The community is very open, warm and welcoming, and Doug Moran has done an absolutely fantastic job in keeping us all interested and feeling like we’re part of a team so for that I do congratulate Pentaho.

    On the flip side, if you are a Pentaho partner reading this, I hope you take the time to swing by and see what we have in the community. The support is great, the conversation is better. Partners don’t just have to meet up a few times a year in different parts of the globe to call it a community, it is very much an ongoing and evolving process which takes time and nurturing.



    1. Thanks for the feedback Tom, and also providing a perspective on CE only side of the picture. Doug Moran, obviously, is *the man* πŸ™‚

      There will be no EE if there is no CE. The fact that Pentaho has a system to enable “community” to monetize their work with Pentaho is what makes the contributions more likely to come into both CE and EE. But I absolutely agree with you that it is an ongoing and evolving process — though you will have to grant that meeting your fellow community face-to-face at cool venues like San Francisco is pretty fun and “nurturing” as well πŸ™‚

  2. Sandeep Giri – I’d ask, do you realise that the community has been meeting face-to-face in this way, in even cooler venues, for the last 3 years in Europe? I suspect a lot of people, probably a fair proportion of the partners too dont realise this. The meets have exactly the same benefits – ability to share ideas, find out inside information and generally network.. (Plus there’s a fair bit of drinking and general tomfoolery)

    1. Hi Dan – I honestly did not realize that, so thanks for pointing out. Is it just a European thing that we are missing out here in US? πŸ™‚ — perhaps someone state-side can enlighten me. I do see Pentaho User Groups listed on Pentaho website, but I must admit I haven’t followed up with their meetups

  3. No probs! Not sure why the US hasnt had community meets so far. Although there has been suggested a big meet in brazil.. (closer than europe for you, but maybe not that much!)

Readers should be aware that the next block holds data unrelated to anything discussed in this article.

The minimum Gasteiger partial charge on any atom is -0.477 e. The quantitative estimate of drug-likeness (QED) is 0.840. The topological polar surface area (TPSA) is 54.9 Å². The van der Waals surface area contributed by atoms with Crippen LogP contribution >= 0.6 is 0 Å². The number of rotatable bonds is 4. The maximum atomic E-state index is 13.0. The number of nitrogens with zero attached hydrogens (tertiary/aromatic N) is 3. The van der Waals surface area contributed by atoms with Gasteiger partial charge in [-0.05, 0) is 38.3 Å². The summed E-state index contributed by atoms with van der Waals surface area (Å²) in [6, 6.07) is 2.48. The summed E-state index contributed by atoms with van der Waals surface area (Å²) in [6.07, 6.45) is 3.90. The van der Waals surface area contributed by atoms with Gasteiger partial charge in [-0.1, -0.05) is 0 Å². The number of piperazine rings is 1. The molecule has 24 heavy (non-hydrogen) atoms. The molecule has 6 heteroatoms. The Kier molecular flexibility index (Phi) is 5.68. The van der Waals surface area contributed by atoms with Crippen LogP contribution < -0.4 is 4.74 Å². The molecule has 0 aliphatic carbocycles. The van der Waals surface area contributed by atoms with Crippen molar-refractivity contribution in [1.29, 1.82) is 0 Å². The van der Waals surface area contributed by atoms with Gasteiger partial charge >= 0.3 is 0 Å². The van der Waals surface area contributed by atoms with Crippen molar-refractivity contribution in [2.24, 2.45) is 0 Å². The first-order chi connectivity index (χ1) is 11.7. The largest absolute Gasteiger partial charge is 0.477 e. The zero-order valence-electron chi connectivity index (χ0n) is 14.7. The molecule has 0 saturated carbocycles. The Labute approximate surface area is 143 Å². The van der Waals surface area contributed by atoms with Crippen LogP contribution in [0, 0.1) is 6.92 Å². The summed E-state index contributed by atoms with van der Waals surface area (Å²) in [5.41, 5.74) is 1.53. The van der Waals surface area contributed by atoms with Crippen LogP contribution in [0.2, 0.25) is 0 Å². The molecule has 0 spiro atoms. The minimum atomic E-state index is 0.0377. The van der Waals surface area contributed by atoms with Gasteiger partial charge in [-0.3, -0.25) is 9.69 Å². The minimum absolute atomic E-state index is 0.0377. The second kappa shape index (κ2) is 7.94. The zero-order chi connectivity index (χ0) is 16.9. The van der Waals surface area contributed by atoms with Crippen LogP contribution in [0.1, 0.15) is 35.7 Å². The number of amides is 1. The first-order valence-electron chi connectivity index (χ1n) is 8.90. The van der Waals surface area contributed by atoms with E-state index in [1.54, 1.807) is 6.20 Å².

There are 2 scales of meet too – the local usergroups are small and new – e.g. in london we generally get about 10-15 people and we meet once a month.

    the yearly community meet is much larger and we get 50 or more people every year! You’ll have to come over this year – it’s usually around September! The yearly meet is well supported by Pentaho too with all the architects etc.

    It may be true to say the community meet is more technical too – although i’m not 100% sure thats fair as not sure of the exact content at pgps.

    Finally, check out this blog to see what we got up to in 2010 πŸ™‚

  4. Sandeep –

    It was great to see you again! Good article and yes, the partner ecosystem is really starting to take off and push way beyond just consulting. Tom is spot on, in pointing out that the line is blurring between community, partners and even customers. Some of the most knowledgable Pentaho people on the planet started in the Pentaho Community community and are using CE.

    From very early on, our philosophy has been that community members are individual people and customers/partners are companies. By making that distinction, everyone is welcome in the community and pretty much start out equal. Individuals gain status in the community based on their skills and participation. If you are a community member and get hired by a partner or your company becomes a customer, it doesn’t effect your standing in the community.